Sacred Music as Prayer
SACRED MUSIC AS PRAYER
A significant aspect of worship music is its role as prayer. . . . [O]verall we tend to view singing and prayer as separate categories. Why we have come to see them so distinctly is uncertain, but the rise of music as entertainment within the evangelical church undoubtedly contributes to this view.
When music in church becomes entertainment, it is objectified as "an event." It turns into something to watch, a spectacle. Such events are necessarily detached from the immediacy of being something in which we are involved. Other worship elements can be treated this way, too. Pastoral prayer can be an aural "spectacle" if members of the congregation are not praying along with the minister. But perhaps more than with spoken prayer, music becomes something done FOR us instead of being done BY us. This disconnection may be amplified by the music-suffused society in which we live (music in the malls, restaurants, elevators, etc.—when it is a mindless backdrop for other activity). We thus become desensitized to music in a public setting, as something in which we are not involved as "doers"—whether we are listening or singing. This musical alienation is a danger prevalent in services with soloists and even choirs—that the parishioner views music as an event he is watching or to which he is listening as a bystander instead of as a participant.
Music, however, often takes the role of prayer. And prayer in the midst of the congregation is to be a group activity.
—Paul S. Jones, SINGING AND MAKING MUSIC: ISSUES IN CHURCH MUSIC TODAY. Phillipsburg, NJ: P&R Publishing, 2006, pp. 10-11. ISBN 0-87552-617-9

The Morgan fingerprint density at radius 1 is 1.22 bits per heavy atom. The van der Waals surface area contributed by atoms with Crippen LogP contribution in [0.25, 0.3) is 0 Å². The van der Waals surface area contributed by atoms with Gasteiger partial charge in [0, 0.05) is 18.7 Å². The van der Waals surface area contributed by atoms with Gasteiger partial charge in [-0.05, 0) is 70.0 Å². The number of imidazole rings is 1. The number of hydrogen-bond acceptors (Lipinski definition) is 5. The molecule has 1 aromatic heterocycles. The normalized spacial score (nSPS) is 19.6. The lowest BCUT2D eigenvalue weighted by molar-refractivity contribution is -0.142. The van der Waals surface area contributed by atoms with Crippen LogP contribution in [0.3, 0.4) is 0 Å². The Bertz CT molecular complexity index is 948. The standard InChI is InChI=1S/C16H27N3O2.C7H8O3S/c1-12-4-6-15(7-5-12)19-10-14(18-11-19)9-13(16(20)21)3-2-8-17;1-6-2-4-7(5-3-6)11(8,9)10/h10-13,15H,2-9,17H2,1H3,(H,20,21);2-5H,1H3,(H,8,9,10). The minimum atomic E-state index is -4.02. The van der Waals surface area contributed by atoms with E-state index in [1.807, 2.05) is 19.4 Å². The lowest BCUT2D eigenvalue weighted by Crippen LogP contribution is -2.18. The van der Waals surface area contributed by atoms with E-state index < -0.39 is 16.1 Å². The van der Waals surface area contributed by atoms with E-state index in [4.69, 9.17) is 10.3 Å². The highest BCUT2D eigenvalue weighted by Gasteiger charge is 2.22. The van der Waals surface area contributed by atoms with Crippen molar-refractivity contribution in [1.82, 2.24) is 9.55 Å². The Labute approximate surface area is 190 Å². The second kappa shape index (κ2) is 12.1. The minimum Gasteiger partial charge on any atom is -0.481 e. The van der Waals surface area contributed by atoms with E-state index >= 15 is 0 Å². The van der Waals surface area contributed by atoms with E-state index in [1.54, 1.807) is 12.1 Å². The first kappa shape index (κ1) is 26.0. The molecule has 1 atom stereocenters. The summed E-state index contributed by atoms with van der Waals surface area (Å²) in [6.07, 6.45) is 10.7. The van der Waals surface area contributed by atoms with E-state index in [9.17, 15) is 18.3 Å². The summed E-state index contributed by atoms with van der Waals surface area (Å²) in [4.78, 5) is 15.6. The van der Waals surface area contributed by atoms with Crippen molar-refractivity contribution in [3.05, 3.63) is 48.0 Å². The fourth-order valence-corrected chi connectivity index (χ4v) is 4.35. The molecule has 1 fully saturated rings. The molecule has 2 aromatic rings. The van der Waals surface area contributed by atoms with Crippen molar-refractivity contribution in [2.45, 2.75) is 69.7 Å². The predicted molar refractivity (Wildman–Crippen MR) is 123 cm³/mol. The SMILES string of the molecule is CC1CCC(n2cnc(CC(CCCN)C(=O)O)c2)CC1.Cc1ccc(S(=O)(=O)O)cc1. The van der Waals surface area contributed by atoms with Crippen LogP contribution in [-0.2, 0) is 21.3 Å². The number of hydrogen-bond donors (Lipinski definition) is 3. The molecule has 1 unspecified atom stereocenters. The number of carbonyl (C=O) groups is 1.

[I greatly appreciate the "entertainment" caution that Dr. Jones articulates here. Of course, all sacred music is NOT prayer, at least in the sense of hearing from and speaking directly to God. Much of the Psalter and many of the great hymns of the faith are testimonies or instruction about God's greatness and goodness. From Psalm 23 to "A Mighty Fortress," from "Of the Father's Love Begotten" to "Before the Throne of God Above"—these are texts that give faithful testimony to the redeeming work of the one true and living God. When I sing these kinds of poems, the response of my heart and mind is something like, "O God, you are awesome and loving and good. Thank you for the truth of your Spirit-breathed Word; thank you for choosing me (a helpless sinner) as your precious child. Please deepen my faith and, through Jesus, accept the worship of my heart, my lips, and my life. Amen!"]
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Have a great week.
Director, Institute for Christian Worship
School of Church Music and Worship
The Southern Baptist Theological Seminary
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